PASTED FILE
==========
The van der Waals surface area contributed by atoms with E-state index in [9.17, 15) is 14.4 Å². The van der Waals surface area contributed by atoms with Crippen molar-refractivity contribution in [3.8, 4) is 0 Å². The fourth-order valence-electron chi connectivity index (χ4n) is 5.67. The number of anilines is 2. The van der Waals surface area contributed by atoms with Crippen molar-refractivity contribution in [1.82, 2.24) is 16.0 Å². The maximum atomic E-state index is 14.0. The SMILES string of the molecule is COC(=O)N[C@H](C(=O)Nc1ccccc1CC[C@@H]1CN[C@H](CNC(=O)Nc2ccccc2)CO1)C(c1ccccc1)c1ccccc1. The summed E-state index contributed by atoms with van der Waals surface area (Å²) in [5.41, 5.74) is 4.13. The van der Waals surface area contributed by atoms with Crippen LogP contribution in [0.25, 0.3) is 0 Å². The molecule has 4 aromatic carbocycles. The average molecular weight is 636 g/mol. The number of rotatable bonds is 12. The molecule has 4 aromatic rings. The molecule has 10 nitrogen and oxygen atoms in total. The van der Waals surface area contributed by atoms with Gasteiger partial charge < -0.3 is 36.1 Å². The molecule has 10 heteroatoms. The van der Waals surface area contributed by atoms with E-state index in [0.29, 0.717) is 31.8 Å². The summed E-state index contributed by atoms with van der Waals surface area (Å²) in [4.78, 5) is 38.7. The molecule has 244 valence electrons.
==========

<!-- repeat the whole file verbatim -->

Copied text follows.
The van der Waals surface area contributed by atoms with E-state index in [9.17, 15) is 14.4 Å². The van der Waals surface area contributed by atoms with Crippen molar-refractivity contribution in [3.8, 4) is 0 Å². The fourth-order valence-electron chi connectivity index (χ4n) is 5.67. The number of anilines is 2. The van der Waals surface area contributed by atoms with Crippen molar-refractivity contribution in [1.82, 2.24) is 16.0 Å². The maximum atomic E-state index is 14.0. The SMILES string of the molecule is COC(=O)N[C@H](C(=O)Nc1ccccc1CC[C@@H]1CN[C@H](CNC(=O)Nc2ccccc2)CO1)C(c1ccccc1)c1ccccc1. The summed E-state index contributed by atoms with van der Waals surface area (Å²) in [5.41, 5.74) is 4.13. The van der Waals surface area contributed by atoms with Crippen LogP contribution in [0.25, 0.3) is 0 Å². The molecule has 4 aromatic carbocycles. The average molecular weight is 636 g/mol. The number of rotatable bonds is 12. The molecule has 4 aromatic rings. The molecule has 10 nitrogen and oxygen atoms in total. The van der Waals surface area contributed by atoms with Gasteiger partial charge < -0.3 is 36.1 Å². The molecule has 10 heteroatoms. The van der Waals surface area contributed by atoms with E-state index in [0.29, 0.717) is 31.8 Å². The summed E-state index contributed by atoms with van der Waals surface area (Å²) in [4.78, 5) is 38.7. The molecule has 244 valence electrons.